(Numerical error is not as critical in this calculation, so we don't have to be so fiddly.) The vector a is the desired set of expansion coefficients. Its inner product with t expresses the expanded value: it is the orthogonal projection of $f$ onto the space of functions spanned by the functions we defined earlier in vectors and y. ("Orthogonal" means relative to the kernel $k$.)

How does the original function compare to its expansion?

Plot[{f[x], a.t}, {x, limits[[1]], limits[[2]]}]


This looks pretty good. However, because f gets large, we can't see small differences. Let's look at the residuals of the expansion instead. There are two meaningful ways to do this: (a) by subtracting f from its expansion and (b) by dividing those differences by the values of the kernel: these "standardized" differences ought to be fairly uniform across the domain. Here are both plots:

GraphicsGrid[{{Plot[a.Through[nCn[x]] - f[x], {x, limits[[1]], limits[[2]]}, PlotStyle -> Thick],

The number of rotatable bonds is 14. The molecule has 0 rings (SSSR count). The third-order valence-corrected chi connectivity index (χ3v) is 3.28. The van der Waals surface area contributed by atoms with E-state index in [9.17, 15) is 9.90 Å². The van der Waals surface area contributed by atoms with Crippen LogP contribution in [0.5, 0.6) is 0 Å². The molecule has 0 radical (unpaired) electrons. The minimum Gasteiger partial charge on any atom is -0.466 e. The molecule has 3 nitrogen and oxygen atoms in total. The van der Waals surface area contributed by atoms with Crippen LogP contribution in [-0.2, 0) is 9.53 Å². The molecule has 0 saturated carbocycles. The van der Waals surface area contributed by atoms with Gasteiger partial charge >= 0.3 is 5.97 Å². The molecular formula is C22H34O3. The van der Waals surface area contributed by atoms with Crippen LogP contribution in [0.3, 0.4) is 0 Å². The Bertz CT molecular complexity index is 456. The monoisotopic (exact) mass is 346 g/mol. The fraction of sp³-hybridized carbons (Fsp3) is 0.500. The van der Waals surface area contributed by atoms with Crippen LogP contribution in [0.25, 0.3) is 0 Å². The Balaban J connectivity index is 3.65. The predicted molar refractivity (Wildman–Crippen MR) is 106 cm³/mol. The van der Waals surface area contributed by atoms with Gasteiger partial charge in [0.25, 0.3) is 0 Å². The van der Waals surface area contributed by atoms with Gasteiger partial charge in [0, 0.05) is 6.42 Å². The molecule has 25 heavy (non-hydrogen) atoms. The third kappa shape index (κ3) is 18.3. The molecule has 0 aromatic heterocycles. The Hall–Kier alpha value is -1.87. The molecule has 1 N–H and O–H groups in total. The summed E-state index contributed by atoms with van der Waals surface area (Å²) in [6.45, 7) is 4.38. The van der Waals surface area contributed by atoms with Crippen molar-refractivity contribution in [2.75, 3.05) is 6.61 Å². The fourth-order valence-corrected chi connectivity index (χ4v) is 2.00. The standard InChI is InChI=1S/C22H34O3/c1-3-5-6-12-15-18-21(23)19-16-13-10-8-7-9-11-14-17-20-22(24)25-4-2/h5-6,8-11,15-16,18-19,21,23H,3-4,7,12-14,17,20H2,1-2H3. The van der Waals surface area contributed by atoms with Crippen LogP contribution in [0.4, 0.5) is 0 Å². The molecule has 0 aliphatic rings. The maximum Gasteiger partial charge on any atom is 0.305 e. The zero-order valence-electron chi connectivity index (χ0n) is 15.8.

Plot[ (a.Through[nCn[x]] - f[x]) / k[x], {x, limits[[1]], limits[[2]]}]}}]


These errors are pretty small compared to the original range of $f$ and, as expected, the standardized errors are reasonably uniform.

Chebyshev polynomials $\psi_n(x)$ are orthogonal on $[-1,1]$ with respect to $\frac{dx}{\sqrt{1-x^2}}$. The normalization used by Mathematica makes all but the zeroth have norm $\pi/2$; the zeroth has norm $\pi$; e.g.,

Integrate[ChebyshevT[#, x]^2 / Sqrt[1 - x^2] , {x, -1, 1}] & /@ Range[0, 5]


$\left\{\pi ,\frac{\pi }{2},\frac{\pi }{2},\frac{\pi }{2},\frac{\pi }{2},\frac{\pi }{2}\right\}$

Brute Force Method

Therefore the coefficient of the $n$th Chebyshev polynomial is found by integrating $f$ against ChebyshevT[n, x] / Sqrt[1 - x^2] and dividing by $\pi/2$ (by $\pi$ when $n=0$). (For an odd function $f$ only the odd coefficients will be nonzero: knowing this can halve the execution time.) Only the Chebyshev polynomials up to the degree of $f$ have to be evaluated: